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Appears in Collections:Psychology Journal Articles
Peer Review Status: Refereed
Title: Atypical unfamiliar face processing in Williams syndrome: What can it tell us about typical familiarity effects?
Authors: Riby, Deborah
Doherty-Sneddon, Gwyneth
Bruce, Vicki
Keywords: Face processing
Williams syndrome
Issue Date: Jan-2008
Publisher: Taylor & Francis
Citation: Riby D, Doherty-Sneddon G & Bruce V (2008) Atypical unfamiliar face processing in Williams syndrome: What can it tell us about typical familiarity effects?, Cognitive Neuropsychiatry, 13 (1), pp. 47-58.
Abstract: Familiar and unfamiliar face perception is typically dissociated by the relative use of internal and external face features. The Williams syndrome (WS) social phenotype emphasises hyper-sociability, with an interest in interacting with people irrespective of familiarity. The aim is to explore whether unfamiliar face processing is characterised by the typical dissociation between internal and external features in WS, or whether the social stimulus drive towards strangers is linked to atypicalities of unfamiliar face processing. Method: The procedure replicates that previously used with typically developing children. Participants with WS (aged 10-18 years) and typically developing comparison participants determine whether two face parts are from the same person or different people, using the whole face, internal and external features. Results: Only participants with WS, and not typically developing participants, show greater accuracy matching unfamiliar faces from internal than external features. Conclusions: Evidence of atypical unfamiliar face processing in WS may inform models of typical face perception, revealing the origins of the relative advantage for internal features typically associated with familiar but not unfamiliar faces. The results also have implications for understanding more clearly the social phenotype associated with WS.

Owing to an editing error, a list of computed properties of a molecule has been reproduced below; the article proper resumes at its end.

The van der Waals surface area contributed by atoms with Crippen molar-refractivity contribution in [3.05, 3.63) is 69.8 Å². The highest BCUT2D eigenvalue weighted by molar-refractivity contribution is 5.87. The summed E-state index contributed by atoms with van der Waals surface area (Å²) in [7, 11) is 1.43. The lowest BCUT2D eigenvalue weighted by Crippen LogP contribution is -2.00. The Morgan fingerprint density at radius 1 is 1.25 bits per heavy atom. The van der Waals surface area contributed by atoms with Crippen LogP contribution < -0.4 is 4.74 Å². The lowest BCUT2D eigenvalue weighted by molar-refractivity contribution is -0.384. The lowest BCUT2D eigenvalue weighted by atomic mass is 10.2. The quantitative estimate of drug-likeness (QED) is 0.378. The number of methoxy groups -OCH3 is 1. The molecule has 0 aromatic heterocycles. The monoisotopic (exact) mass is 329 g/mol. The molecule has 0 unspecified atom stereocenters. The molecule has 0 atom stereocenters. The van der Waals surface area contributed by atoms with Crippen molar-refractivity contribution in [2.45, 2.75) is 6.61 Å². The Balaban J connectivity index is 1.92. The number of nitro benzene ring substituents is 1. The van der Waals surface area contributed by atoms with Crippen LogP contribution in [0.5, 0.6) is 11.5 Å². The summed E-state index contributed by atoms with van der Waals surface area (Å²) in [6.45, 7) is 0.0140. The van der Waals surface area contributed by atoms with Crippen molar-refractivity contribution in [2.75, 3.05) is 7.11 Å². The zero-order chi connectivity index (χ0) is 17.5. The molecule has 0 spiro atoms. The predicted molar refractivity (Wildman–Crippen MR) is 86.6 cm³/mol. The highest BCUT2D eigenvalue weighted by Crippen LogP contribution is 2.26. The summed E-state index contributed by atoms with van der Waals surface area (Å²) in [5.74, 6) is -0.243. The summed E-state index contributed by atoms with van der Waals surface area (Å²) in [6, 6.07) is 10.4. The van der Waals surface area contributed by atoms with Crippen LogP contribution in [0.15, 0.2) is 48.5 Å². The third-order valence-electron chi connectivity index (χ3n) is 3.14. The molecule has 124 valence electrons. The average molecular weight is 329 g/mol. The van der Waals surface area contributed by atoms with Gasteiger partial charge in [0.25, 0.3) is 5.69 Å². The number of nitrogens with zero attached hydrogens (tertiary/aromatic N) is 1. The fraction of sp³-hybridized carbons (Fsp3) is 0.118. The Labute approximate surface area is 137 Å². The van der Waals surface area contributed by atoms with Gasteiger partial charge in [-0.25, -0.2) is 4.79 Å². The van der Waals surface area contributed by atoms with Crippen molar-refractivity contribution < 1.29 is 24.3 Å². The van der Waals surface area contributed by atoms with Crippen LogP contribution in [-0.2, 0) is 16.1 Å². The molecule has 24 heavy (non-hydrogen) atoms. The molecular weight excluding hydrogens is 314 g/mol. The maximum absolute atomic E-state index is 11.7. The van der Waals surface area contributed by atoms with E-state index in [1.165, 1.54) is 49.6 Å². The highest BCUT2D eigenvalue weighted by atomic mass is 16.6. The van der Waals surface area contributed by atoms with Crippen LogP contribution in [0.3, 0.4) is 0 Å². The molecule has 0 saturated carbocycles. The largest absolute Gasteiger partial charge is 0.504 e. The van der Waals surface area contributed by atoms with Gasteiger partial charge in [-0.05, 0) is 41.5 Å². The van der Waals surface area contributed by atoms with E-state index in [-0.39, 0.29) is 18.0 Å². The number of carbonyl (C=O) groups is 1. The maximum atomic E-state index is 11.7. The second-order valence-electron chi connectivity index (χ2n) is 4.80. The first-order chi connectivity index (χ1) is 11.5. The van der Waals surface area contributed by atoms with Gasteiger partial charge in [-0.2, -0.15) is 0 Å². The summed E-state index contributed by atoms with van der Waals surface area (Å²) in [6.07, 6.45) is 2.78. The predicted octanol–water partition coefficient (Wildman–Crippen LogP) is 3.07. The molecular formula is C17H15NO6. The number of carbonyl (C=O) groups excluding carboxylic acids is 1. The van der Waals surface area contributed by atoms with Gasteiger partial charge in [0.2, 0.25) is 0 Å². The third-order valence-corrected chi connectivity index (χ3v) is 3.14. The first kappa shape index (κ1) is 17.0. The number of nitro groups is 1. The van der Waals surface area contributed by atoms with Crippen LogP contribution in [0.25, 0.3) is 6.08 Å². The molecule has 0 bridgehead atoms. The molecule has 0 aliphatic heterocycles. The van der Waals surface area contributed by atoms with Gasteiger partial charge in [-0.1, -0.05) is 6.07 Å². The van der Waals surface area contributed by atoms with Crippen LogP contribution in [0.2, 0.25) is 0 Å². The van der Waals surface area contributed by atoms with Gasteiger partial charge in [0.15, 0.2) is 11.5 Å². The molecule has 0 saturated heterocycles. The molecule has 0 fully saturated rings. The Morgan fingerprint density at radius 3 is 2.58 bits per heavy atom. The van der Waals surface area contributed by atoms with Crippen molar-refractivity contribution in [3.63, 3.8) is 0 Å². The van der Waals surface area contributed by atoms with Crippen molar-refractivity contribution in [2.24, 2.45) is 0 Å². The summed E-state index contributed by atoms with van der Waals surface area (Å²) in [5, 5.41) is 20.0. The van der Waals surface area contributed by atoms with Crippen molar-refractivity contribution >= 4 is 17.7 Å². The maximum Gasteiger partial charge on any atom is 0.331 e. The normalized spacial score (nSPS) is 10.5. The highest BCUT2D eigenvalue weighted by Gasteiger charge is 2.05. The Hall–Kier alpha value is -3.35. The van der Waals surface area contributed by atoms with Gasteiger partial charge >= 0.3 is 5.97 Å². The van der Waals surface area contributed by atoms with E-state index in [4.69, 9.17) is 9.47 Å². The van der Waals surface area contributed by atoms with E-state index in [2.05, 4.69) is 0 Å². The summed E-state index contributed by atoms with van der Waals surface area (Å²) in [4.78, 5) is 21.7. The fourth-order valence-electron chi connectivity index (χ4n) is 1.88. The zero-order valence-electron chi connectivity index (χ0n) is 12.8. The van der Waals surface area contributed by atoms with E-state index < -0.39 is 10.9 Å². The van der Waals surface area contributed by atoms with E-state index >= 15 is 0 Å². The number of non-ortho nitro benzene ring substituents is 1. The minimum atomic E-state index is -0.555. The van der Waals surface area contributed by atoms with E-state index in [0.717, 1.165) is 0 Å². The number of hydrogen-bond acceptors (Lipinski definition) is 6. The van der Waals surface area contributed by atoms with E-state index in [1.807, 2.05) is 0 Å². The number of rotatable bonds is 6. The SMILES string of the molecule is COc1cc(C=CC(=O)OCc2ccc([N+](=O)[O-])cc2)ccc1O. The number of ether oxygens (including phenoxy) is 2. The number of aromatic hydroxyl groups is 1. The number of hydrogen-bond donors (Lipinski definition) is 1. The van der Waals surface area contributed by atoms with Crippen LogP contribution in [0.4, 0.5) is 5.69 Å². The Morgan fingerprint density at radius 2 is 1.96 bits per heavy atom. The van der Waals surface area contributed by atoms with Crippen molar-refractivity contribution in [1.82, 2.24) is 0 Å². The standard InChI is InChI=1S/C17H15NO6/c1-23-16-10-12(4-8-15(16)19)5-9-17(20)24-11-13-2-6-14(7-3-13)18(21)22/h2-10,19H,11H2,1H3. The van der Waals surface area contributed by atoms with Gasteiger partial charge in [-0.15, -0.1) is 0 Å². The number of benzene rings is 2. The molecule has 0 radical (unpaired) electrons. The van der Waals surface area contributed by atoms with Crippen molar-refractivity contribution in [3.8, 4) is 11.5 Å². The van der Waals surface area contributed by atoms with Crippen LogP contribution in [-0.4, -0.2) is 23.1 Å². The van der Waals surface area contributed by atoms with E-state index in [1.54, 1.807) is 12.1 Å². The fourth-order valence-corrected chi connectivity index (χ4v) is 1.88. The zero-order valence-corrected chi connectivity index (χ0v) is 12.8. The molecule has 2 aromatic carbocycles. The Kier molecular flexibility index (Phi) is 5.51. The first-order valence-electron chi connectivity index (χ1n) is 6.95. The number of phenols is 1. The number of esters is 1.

Type: Journal Article
DOI Link:
Rights: Published in Cognitive Neuropsychiatry by Taylor & Francis
Affiliation: Psychology
University of Edinburgh

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